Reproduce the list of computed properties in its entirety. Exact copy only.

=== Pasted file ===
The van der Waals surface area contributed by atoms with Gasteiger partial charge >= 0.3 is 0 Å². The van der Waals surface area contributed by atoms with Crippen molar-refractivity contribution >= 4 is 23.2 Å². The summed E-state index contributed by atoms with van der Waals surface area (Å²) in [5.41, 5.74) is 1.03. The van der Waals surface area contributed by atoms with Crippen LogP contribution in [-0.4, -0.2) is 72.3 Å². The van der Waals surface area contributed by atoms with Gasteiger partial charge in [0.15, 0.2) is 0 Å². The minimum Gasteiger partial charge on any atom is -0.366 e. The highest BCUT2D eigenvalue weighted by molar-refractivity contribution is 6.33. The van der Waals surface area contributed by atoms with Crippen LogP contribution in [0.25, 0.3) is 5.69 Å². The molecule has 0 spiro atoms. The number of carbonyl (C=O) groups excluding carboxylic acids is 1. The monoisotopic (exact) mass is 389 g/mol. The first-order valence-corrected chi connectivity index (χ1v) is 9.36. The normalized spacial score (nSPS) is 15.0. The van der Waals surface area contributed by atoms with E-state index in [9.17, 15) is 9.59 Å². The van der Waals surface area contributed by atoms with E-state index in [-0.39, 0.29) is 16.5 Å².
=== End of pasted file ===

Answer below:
The van der Waals surface area contributed by atoms with Gasteiger partial charge >= 0.3 is 0 Å². The van der Waals surface area contributed by atoms with Crippen molar-refractivity contribution >= 4 is 23.2 Å². The summed E-state index contributed by atoms with van der Waals surface area (Å²) in [5.41, 5.74) is 1.03. The van der Waals surface area contributed by atoms with Crippen LogP contribution in [-0.4, -0.2) is 72.3 Å². The van der Waals surface area contributed by atoms with Gasteiger partial charge in [0.15, 0.2) is 0 Å². The minimum Gasteiger partial charge on any atom is -0.366 e. The highest BCUT2D eigenvalue weighted by molar-refractivity contribution is 6.33. The van der Waals surface area contributed by atoms with Crippen LogP contribution in [0.25, 0.3) is 5.69 Å². The molecule has 0 spiro atoms. The number of carbonyl (C=O) groups excluding carboxylic acids is 1. The monoisotopic (exact) mass is 389 g/mol. The first-order valence-corrected chi connectivity index (χ1v) is 9.36. The normalized spacial score (nSPS) is 15.0. The van der Waals surface area contributed by atoms with E-state index in [9.17, 15) is 9.59 Å². The van der Waals surface area contributed by atoms with E-state index in [-0.39, 0.29) is 16.5 Å².